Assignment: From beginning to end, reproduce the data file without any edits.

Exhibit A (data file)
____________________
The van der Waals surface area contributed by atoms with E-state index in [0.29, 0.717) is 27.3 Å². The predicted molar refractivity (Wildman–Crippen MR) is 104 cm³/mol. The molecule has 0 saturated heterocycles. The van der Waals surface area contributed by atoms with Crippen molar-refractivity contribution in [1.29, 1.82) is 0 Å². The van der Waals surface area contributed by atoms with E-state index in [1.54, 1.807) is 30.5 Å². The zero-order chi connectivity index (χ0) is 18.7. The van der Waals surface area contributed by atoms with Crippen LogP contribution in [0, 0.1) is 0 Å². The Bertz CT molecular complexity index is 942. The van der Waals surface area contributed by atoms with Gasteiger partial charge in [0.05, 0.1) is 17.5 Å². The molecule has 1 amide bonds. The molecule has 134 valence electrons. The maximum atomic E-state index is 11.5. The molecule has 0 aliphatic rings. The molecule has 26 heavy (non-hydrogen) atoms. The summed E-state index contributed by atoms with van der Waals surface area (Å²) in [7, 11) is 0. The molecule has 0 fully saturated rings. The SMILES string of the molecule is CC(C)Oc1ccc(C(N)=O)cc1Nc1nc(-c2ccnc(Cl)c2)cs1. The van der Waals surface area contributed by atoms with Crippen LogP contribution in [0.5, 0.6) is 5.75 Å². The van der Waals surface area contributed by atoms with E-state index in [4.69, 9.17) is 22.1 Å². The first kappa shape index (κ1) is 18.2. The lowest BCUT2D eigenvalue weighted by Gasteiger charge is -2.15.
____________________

The van der Waals surface area contributed by atoms with E-state index in [0.29, 0.717) is 27.3 Å². The predicted molar refractivity (Wildman–Crippen MR) is 104 cm³/mol. The molecule has 0 saturated heterocycles. The van der Waals surface area contributed by atoms with Crippen molar-refractivity contribution in [1.29, 1.82) is 0 Å². The van der Waals surface area contributed by atoms with E-state index in [1.54, 1.807) is 30.5 Å². The zero-order chi connectivity index (χ0) is 18.7. The van der Waals surface area contributed by atoms with Crippen LogP contribution in [0, 0.1) is 0 Å². The Bertz CT molecular complexity index is 942. The van der Waals surface area contributed by atoms with Gasteiger partial charge in [0.05, 0.1) is 17.5 Å². The molecule has 1 amide bonds. The molecule has 134 valence electrons. The maximum atomic E-state index is 11.5. The molecule has 0 aliphatic rings. The molecule has 26 heavy (non-hydrogen) atoms. The summed E-state index contributed by atoms with van der Waals surface area (Å²) in [7, 11) is 0. The molecule has 0 fully saturated rings. The SMILES string of the molecule is CC(C)Oc1ccc(C(N)=O)cc1Nc1nc(-c2ccnc(Cl)c2)cs1. The van der Waals surface area contributed by atoms with Crippen LogP contribution in [0.5, 0.6) is 5.75 Å². The van der Waals surface area contributed by atoms with E-state index in [4.69, 9.17) is 22.1 Å². The first kappa shape index (κ1) is 18.2. The lowest BCUT2D eigenvalue weighted by Gasteiger charge is -2.15.